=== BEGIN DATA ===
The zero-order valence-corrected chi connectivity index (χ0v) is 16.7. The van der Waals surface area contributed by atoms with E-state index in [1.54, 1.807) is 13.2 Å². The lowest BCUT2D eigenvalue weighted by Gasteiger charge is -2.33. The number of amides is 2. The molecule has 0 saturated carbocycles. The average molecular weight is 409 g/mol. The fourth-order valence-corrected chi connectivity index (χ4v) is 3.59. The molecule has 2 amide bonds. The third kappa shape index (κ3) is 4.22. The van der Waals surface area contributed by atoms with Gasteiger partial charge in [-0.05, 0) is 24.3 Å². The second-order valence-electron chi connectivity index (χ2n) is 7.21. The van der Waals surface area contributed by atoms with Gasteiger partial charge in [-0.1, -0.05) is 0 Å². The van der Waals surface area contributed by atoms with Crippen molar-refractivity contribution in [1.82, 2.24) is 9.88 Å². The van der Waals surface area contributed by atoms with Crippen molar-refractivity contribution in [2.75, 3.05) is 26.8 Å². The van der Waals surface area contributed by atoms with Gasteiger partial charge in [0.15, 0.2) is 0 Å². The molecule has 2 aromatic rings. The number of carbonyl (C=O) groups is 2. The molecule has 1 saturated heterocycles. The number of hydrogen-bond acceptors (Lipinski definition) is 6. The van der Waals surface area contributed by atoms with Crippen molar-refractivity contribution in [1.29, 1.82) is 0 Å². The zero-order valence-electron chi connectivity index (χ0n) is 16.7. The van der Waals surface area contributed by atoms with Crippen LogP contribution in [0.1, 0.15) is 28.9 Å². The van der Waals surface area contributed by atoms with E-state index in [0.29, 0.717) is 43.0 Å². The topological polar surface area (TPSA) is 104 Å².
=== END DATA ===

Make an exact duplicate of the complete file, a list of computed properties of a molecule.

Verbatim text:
The zero-order valence-corrected chi connectivity index (χ0v) is 16.7. The van der Waals surface area contributed by atoms with E-state index in [1.54, 1.807) is 13.2 Å². The lowest BCUT2D eigenvalue weighted by Gasteiger charge is -2.33. The number of amides is 2. The molecule has 0 saturated carbocycles. The average molecular weight is 409 g/mol. The fourth-order valence-corrected chi connectivity index (χ4v) is 3.59. The molecule has 2 amide bonds. The third kappa shape index (κ3) is 4.22. The van der Waals surface area contributed by atoms with Gasteiger partial charge in [-0.05, 0) is 24.3 Å². The second-order valence-electron chi connectivity index (χ2n) is 7.21. The van der Waals surface area contributed by atoms with Gasteiger partial charge in [-0.1, -0.05) is 0 Å². The van der Waals surface area contributed by atoms with Crippen molar-refractivity contribution in [1.82, 2.24) is 9.88 Å². The van der Waals surface area contributed by atoms with Crippen molar-refractivity contribution in [2.75, 3.05) is 26.8 Å². The van der Waals surface area contributed by atoms with Gasteiger partial charge in [0.15, 0.2) is 0 Å². The molecule has 2 aromatic rings. The number of carbonyl (C=O) groups is 2. The molecule has 1 saturated heterocycles. The number of hydrogen-bond acceptors (Lipinski definition) is 6. The van der Waals surface area contributed by atoms with Crippen molar-refractivity contribution in [1.29, 1.82) is 0 Å². The zero-order valence-electron chi connectivity index (χ0n) is 16.7. The van der Waals surface area contributed by atoms with Crippen LogP contribution in [0.1, 0.15) is 28.9 Å². The van der Waals surface area contributed by atoms with E-state index in [0.29, 0.717) is 43.0 Å². The topological polar surface area (TPSA) is 104 Å².